“Individuals must now choose the kind of life they want to live.”
In my admittedly limited studies of feminism, gender and sexuality*, there are a few patterns I see over and over. One of these is the conflict between older feminists and younger feminists. Generally, second wave feminists (those who fought for the ERA, reproductive rights, equal pay, etc.)…
…do not get along with third wave feminists (younger feminists who include sex-positive, global, or LGBTQ activists in their fight).
Why is that? Third wavers sometimes view their founding mothers as stodgy, racist and elitist. Conversely, second wavers sometimes think of their daughters’ generations as spoiled, slutty, lazy and ungrateful. Since I think of myself as a blend between these two groups, I just want to say that both the Betty Friedans and the Tavi Gevinsons of the world have good points and glaring blind spots. But I digress…
I think McRobbie is one of the few feminist scholars who sees these tensions but does not outright attack either group (although there is a slant towards the second wave). She describes that the media, peer pressure and ideological institutions all “invoke hostility to assumed feminist positions from the past, in order to endorse a new regime of sexual meanings based on female consent, equality, participation and pleasure.” As McRobbie sees it, the world is training us to see the second wavers as man-hating lesbians and to believe that Lady Gaga and her sparkling lady parts are the height of female empowerment. Really, this means that pseudo-feminism and the third wave have become intertwined and blurred. The older generations recognize this, but still feel that sexual agency might be a teensy bit indecent for ladies. And younger generations wish their moms and grandmas would just leave them alone so they can read Gossip Girl in peace.
Whoosh. Did you get all that? To bring it back to the quote at the beginning of this post, young women (like myself) need to find what makes them uniquely happy and liberated and go for it, traditional feminism be damned. Since, as McRobbie claims, “young womanhood currently exists within the realm of public debate,” there is a lot of pressure and opinions swirling around our heads. Can we be political while still being likable? Is it okay to wear clothes that accentuate our hips and breasts? How can we be taken seriously? Am I allowed to think about relationships constantly if I still get a 4.0? Am I selling out if I love Hillary Clinton but still sing along to Katy Perry in my car?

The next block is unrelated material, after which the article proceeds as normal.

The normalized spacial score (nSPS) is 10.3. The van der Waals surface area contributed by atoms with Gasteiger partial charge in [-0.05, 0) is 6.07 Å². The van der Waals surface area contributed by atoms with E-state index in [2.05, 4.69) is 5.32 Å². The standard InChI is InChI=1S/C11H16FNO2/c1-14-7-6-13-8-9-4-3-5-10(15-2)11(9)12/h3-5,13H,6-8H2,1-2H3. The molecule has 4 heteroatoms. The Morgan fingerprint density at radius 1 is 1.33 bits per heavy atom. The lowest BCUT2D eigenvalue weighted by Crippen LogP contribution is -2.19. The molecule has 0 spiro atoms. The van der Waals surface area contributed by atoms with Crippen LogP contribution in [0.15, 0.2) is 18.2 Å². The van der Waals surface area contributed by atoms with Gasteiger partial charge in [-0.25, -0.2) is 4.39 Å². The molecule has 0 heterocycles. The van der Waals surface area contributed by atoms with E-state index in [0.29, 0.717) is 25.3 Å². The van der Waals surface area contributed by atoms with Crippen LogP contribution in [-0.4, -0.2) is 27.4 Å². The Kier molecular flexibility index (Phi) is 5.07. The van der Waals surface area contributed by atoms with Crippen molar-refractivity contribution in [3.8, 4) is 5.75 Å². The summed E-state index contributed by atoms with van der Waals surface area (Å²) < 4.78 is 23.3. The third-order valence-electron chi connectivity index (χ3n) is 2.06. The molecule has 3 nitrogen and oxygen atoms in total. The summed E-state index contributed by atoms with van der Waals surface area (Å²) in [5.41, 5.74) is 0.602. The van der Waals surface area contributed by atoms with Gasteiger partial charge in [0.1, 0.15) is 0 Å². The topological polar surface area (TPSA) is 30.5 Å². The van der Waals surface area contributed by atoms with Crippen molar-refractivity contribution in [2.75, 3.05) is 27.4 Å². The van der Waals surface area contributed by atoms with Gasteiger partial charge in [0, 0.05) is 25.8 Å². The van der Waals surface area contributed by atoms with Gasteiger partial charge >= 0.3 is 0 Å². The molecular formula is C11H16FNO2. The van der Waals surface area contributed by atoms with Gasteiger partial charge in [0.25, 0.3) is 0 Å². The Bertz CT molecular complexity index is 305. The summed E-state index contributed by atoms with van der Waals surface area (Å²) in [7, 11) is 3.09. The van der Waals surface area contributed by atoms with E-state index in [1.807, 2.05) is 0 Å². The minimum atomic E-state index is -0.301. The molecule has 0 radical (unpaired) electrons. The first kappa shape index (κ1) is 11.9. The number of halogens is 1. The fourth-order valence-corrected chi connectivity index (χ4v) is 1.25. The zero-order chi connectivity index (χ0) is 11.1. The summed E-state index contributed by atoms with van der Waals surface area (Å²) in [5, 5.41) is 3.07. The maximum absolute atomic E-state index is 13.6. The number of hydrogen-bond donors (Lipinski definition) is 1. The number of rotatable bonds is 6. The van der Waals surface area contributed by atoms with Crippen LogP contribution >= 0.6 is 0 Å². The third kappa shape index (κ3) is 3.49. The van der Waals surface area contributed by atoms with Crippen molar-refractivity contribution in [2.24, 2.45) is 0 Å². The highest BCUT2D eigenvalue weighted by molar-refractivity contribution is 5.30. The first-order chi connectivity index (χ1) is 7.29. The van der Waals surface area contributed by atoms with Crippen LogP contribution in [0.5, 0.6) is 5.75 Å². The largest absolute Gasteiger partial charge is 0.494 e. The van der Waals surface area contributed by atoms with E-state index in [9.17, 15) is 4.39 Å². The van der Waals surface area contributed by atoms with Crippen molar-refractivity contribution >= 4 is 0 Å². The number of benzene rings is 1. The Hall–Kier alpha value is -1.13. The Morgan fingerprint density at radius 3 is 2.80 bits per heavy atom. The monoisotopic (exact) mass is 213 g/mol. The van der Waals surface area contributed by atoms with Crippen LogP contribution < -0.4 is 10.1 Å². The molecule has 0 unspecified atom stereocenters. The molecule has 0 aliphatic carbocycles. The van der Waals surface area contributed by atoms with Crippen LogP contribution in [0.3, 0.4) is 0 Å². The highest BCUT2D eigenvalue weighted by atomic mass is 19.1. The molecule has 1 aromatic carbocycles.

No matter what you do, somebody gets pissed off.
Which brings me to my petite, blonde hero: hail Buffy Summers, the slayer of vampires.
After watching all seven seasons of this show, I have come to the conclusion that Buffy’s character inhabits the tensions and pressures of young feminists. First, Buffy clashes with the Council, Giles (her Watcher), and another slayer, Kendra. Apparently there is some ancient rule book on how to turn bloodsuckers into ashes. You are not supposed to tell anyone your secret; social lives are off limits; you can’t date, marry or have kids; you aren’t allowed to let anyone help you fight the good fight; etc. etc. etc..
Buffy considers that path for about one episode and then just does whatever feels right to her. She and her fellow Scoobies work together, contribute different skills and create their own family. Willow brings the smarts and the witchcraft; Xander brings the comic relief; Angel brings the brooding sex appeal; Spike** brings the hilarious bitchery; Cordelia brings the fashion; Giles brings the bespectacled, British common sense. Together, as Milly Williamson points out, they embrace their “socially marginal identities, speaking from and for the experience of outsiderdom.”
You see, Buffy is an Outside Girl because of her vocation and because she doesn’t fit neatly with second or third wavers. She just does what makes her comfortable. Buffy fights demons in halter tops, has sexual relationships with two different vampires, and shares the weight of the world with her friends and mother. Even when they try, no one can tell her what kind of slayer–or feminist–she is allowed to be. Buffy might be “chosen,” but she is also an individual.
(Image #1 courtesy of ew.com; #2 courtesy of thegreatkh.blogspot.com; #3 courtesy of the-unpopular-opinions.tumblr.com)